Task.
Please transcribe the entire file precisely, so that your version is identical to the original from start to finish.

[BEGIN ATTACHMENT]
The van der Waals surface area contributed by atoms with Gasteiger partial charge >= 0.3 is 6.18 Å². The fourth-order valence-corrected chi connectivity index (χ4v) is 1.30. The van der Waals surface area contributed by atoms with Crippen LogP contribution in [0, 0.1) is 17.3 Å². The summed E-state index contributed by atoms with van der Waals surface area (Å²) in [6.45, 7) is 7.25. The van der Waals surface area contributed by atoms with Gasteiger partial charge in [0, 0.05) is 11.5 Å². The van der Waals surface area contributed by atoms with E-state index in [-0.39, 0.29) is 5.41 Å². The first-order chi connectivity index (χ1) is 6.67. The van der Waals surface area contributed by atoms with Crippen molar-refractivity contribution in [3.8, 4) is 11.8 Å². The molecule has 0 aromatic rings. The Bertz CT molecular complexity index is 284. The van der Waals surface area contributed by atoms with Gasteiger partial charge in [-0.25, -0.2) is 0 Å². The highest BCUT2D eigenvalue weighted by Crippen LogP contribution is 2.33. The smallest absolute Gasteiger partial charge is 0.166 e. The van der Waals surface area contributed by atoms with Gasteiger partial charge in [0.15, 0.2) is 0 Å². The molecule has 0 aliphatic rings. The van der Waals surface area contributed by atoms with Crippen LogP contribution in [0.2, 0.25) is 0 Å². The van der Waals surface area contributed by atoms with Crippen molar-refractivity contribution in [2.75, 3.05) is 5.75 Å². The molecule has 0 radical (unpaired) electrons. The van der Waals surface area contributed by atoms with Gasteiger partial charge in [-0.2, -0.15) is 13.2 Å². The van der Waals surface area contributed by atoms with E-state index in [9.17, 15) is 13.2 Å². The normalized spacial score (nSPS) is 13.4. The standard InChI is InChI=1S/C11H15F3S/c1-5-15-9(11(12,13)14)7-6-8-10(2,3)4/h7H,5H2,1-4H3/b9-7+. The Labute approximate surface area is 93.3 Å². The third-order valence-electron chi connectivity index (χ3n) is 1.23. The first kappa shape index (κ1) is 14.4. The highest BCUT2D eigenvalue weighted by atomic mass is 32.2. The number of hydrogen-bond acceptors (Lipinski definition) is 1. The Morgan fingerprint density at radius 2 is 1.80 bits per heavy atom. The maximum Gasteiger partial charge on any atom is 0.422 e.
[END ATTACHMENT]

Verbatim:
The van der Waals surface area contributed by atoms with Gasteiger partial charge >= 0.3 is 6.18 Å². The fourth-order valence-corrected chi connectivity index (χ4v) is 1.30. The van der Waals surface area contributed by atoms with Crippen LogP contribution in [0, 0.1) is 17.3 Å². The summed E-state index contributed by atoms with van der Waals surface area (Å²) in [6.45, 7) is 7.25. The van der Waals surface area contributed by atoms with Gasteiger partial charge in [0, 0.05) is 11.5 Å². The van der Waals surface area contributed by atoms with E-state index in [-0.39, 0.29) is 5.41 Å². The first-order chi connectivity index (χ1) is 6.67. The van der Waals surface area contributed by atoms with Crippen molar-refractivity contribution in [3.8, 4) is 11.8 Å². The molecule has 0 aromatic rings. The Bertz CT molecular complexity index is 284. The van der Waals surface area contributed by atoms with Gasteiger partial charge in [-0.25, -0.2) is 0 Å². The highest BCUT2D eigenvalue weighted by Crippen LogP contribution is 2.33. The smallest absolute Gasteiger partial charge is 0.166 e. The van der Waals surface area contributed by atoms with Gasteiger partial charge in [0.15, 0.2) is 0 Å². The molecule has 0 aliphatic rings. The van der Waals surface area contributed by atoms with Crippen LogP contribution in [0.2, 0.25) is 0 Å². The van der Waals surface area contributed by atoms with Crippen molar-refractivity contribution in [2.75, 3.05) is 5.75 Å². The molecule has 0 radical (unpaired) electrons. The van der Waals surface area contributed by atoms with Gasteiger partial charge in [-0.2, -0.15) is 13.2 Å². The van der Waals surface area contributed by atoms with E-state index in [9.17, 15) is 13.2 Å². The normalized spacial score (nSPS) is 13.4. The standard InChI is InChI=1S/C11H15F3S/c1-5-15-9(11(12,13)14)7-6-8-10(2,3)4/h7H,5H2,1-4H3/b9-7+. The Labute approximate surface area is 93.3 Å². The third-order valence-electron chi connectivity index (χ3n) is 1.23. The first kappa shape index (κ1) is 14.4. The highest BCUT2D eigenvalue weighted by atomic mass is 32.2. The number of hydrogen-bond acceptors (Lipinski definition) is 1. The Morgan fingerprint density at radius 2 is 1.80 bits per heavy atom. The maximum Gasteiger partial charge on any atom is 0.422 e.